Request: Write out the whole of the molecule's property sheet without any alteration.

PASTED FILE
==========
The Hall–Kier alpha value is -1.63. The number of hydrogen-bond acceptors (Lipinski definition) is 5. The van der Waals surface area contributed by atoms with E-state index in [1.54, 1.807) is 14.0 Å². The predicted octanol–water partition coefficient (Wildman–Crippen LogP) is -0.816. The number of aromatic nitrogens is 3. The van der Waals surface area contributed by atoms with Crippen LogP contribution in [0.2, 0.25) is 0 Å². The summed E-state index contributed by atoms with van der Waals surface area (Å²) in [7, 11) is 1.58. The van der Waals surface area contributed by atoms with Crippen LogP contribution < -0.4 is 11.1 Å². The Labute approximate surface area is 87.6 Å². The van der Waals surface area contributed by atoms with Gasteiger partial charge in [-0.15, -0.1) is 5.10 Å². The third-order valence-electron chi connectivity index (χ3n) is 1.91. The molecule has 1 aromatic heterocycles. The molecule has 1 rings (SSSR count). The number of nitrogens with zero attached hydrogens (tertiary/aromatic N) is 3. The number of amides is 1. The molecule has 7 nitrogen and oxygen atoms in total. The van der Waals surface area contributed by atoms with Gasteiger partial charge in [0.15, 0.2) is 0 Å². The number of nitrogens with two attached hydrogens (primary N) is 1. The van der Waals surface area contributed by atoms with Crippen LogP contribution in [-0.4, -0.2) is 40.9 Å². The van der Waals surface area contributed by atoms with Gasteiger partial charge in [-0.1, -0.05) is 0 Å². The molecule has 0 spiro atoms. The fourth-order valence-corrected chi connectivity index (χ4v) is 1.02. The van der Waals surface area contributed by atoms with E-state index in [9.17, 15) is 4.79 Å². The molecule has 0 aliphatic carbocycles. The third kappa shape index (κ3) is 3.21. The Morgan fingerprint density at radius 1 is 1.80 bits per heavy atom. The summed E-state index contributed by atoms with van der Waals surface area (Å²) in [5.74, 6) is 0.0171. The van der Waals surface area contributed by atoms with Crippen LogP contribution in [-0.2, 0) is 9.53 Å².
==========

The Hall–Kier alpha value is -1.63. The number of hydrogen-bond acceptors (Lipinski definition) is 5. The van der Waals surface area contributed by atoms with E-state index in [1.54, 1.807) is 14.0 Å². The predicted octanol–water partition coefficient (Wildman–Crippen LogP) is -0.816. The number of aromatic nitrogens is 3. The van der Waals surface area contributed by atoms with Crippen LogP contribution in [0.2, 0.25) is 0 Å². The summed E-state index contributed by atoms with van der Waals surface area (Å²) in [7, 11) is 1.58. The van der Waals surface area contributed by atoms with Crippen LogP contribution < -0.4 is 11.1 Å². The Labute approximate surface area is 87.6 Å². The van der Waals surface area contributed by atoms with Gasteiger partial charge in [-0.15, -0.1) is 5.10 Å². The third-order valence-electron chi connectivity index (χ3n) is 1.91. The molecule has 1 aromatic heterocycles. The molecule has 1 rings (SSSR count). The number of nitrogens with zero attached hydrogens (tertiary/aromatic N) is 3. The number of amides is 1. The molecule has 7 nitrogen and oxygen atoms in total. The van der Waals surface area contributed by atoms with Gasteiger partial charge in [0.15, 0.2) is 0 Å². The number of nitrogens with two attached hydrogens (primary N) is 1. The van der Waals surface area contributed by atoms with Crippen LogP contribution in [-0.4, -0.2) is 40.9 Å². The van der Waals surface area contributed by atoms with Gasteiger partial charge in [-0.1, -0.05) is 0 Å². The molecule has 0 spiro atoms. The fourth-order valence-corrected chi connectivity index (χ4v) is 1.02. The van der Waals surface area contributed by atoms with E-state index in [9.17, 15) is 4.79 Å². The molecule has 0 aliphatic carbocycles. The third kappa shape index (κ3) is 3.21. The Morgan fingerprint density at radius 1 is 1.80 bits per heavy atom. The summed E-state index contributed by atoms with van der Waals surface area (Å²) in [5.74, 6) is 0.0171. The van der Waals surface area contributed by atoms with Crippen LogP contribution in [-0.2, 0) is 9.53 Å².